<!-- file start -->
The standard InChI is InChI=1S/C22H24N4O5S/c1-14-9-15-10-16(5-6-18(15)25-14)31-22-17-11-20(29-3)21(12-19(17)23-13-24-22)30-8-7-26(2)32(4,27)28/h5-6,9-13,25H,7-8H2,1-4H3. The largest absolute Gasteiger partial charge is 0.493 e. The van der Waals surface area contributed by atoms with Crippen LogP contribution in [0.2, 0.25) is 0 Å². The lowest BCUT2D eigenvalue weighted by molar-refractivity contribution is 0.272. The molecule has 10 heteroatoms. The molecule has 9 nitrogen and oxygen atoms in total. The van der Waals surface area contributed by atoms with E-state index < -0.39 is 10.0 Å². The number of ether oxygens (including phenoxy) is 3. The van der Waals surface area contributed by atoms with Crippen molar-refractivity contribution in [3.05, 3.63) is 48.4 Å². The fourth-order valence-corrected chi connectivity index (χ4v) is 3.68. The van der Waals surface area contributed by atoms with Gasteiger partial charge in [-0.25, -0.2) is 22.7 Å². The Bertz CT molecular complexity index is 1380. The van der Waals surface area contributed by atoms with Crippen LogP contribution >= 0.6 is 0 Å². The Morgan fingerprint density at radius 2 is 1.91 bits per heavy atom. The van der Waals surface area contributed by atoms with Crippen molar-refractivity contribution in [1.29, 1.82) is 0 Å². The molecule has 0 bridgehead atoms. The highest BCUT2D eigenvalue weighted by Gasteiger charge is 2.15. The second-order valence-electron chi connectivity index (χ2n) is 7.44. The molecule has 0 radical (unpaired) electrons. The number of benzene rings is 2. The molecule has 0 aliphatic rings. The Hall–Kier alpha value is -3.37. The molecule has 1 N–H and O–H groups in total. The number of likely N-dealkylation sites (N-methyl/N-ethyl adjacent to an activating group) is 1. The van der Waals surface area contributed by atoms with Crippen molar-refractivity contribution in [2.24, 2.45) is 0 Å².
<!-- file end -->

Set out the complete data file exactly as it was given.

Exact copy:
The standard InChI is InChI=1S/C22H24N4O5S/c1-14-9-15-10-16(5-6-18(15)25-14)31-22-17-11-20(29-3)21(12-19(17)23-13-24-22)30-8-7-26(2)32(4,27)28/h5-6,9-13,25H,7-8H2,1-4H3. The largest absolute Gasteiger partial charge is 0.493 e. The van der Waals surface area contributed by atoms with Crippen LogP contribution in [0.2, 0.25) is 0 Å². The lowest BCUT2D eigenvalue weighted by molar-refractivity contribution is 0.272. The molecule has 10 heteroatoms. The molecule has 9 nitrogen and oxygen atoms in total. The van der Waals surface area contributed by atoms with E-state index < -0.39 is 10.0 Å². The number of ether oxygens (including phenoxy) is 3. The van der Waals surface area contributed by atoms with Crippen molar-refractivity contribution in [3.05, 3.63) is 48.4 Å². The fourth-order valence-corrected chi connectivity index (χ4v) is 3.68. The van der Waals surface area contributed by atoms with Gasteiger partial charge in [-0.25, -0.2) is 22.7 Å². The Bertz CT molecular complexity index is 1380. The van der Waals surface area contributed by atoms with Crippen LogP contribution >= 0.6 is 0 Å². The Morgan fingerprint density at radius 2 is 1.91 bits per heavy atom. The van der Waals surface area contributed by atoms with Crippen molar-refractivity contribution in [1.29, 1.82) is 0 Å². The molecule has 0 bridgehead atoms. The highest BCUT2D eigenvalue weighted by Gasteiger charge is 2.15. The second-order valence-electron chi connectivity index (χ2n) is 7.44. The molecule has 0 radical (unpaired) electrons. The number of benzene rings is 2. The molecule has 0 aliphatic rings. The Hall–Kier alpha value is -3.37. The molecule has 1 N–H and O–H groups in total. The number of likely N-dealkylation sites (N-methyl/N-ethyl adjacent to an activating group) is 1. The van der Waals surface area contributed by atoms with Crippen molar-refractivity contribution in [2.24, 2.45) is 0 Å².